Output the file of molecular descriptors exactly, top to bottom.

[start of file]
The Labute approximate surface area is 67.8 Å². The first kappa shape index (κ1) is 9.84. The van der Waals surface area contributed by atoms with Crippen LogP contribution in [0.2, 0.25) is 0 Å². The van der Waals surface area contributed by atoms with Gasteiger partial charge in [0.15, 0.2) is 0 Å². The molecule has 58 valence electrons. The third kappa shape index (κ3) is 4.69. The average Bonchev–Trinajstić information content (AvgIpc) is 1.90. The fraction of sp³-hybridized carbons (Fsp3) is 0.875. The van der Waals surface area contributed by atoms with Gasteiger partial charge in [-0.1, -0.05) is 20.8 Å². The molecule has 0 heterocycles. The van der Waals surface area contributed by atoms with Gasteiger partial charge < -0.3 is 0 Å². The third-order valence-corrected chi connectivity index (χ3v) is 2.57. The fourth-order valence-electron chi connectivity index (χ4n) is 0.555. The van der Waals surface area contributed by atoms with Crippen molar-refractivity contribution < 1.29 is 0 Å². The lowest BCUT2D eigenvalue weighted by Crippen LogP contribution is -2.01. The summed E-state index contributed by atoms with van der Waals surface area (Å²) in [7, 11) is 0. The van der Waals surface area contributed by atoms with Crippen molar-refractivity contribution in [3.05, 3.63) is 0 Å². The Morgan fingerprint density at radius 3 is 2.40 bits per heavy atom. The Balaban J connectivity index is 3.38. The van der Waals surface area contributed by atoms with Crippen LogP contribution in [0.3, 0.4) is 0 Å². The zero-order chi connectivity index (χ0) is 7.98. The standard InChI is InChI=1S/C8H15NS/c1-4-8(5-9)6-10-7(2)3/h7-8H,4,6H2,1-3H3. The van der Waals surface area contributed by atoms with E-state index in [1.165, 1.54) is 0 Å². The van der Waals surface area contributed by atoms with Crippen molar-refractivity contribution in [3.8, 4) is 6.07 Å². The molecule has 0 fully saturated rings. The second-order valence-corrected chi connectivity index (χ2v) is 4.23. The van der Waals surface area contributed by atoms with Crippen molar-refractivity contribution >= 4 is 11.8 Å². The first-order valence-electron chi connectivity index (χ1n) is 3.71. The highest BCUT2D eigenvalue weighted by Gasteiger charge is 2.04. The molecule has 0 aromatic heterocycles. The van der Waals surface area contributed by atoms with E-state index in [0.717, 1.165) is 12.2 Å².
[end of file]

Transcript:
The Labute approximate surface area is 67.8 Å². The first kappa shape index (κ1) is 9.84. The van der Waals surface area contributed by atoms with Crippen LogP contribution in [0.2, 0.25) is 0 Å². The van der Waals surface area contributed by atoms with Gasteiger partial charge in [0.15, 0.2) is 0 Å². The molecule has 58 valence electrons. The third kappa shape index (κ3) is 4.69. The average Bonchev–Trinajstić information content (AvgIpc) is 1.90. The fraction of sp³-hybridized carbons (Fsp3) is 0.875. The van der Waals surface area contributed by atoms with Gasteiger partial charge in [-0.1, -0.05) is 20.8 Å². The molecule has 0 heterocycles. The van der Waals surface area contributed by atoms with Gasteiger partial charge < -0.3 is 0 Å². The third-order valence-corrected chi connectivity index (χ3v) is 2.57. The fourth-order valence-electron chi connectivity index (χ4n) is 0.555. The van der Waals surface area contributed by atoms with Crippen molar-refractivity contribution < 1.29 is 0 Å². The lowest BCUT2D eigenvalue weighted by Crippen LogP contribution is -2.01. The summed E-state index contributed by atoms with van der Waals surface area (Å²) in [7, 11) is 0. The van der Waals surface area contributed by atoms with Crippen molar-refractivity contribution in [3.05, 3.63) is 0 Å². The Morgan fingerprint density at radius 3 is 2.40 bits per heavy atom. The Balaban J connectivity index is 3.38. The van der Waals surface area contributed by atoms with Crippen LogP contribution in [0.3, 0.4) is 0 Å². The zero-order chi connectivity index (χ0) is 7.98. The standard InChI is InChI=1S/C8H15NS/c1-4-8(5-9)6-10-7(2)3/h7-8H,4,6H2,1-3H3. The van der Waals surface area contributed by atoms with E-state index in [1.165, 1.54) is 0 Å². The van der Waals surface area contributed by atoms with Crippen molar-refractivity contribution in [3.8, 4) is 6.07 Å². The molecule has 0 fully saturated rings. The second-order valence-corrected chi connectivity index (χ2v) is 4.23. The van der Waals surface area contributed by atoms with Crippen molar-refractivity contribution >= 4 is 11.8 Å². The first-order valence-electron chi connectivity index (χ1n) is 3.71. The highest BCUT2D eigenvalue weighted by Gasteiger charge is 2.04. The molecule has 0 aromatic heterocycles. The van der Waals surface area contributed by atoms with E-state index in [0.717, 1.165) is 12.2 Å².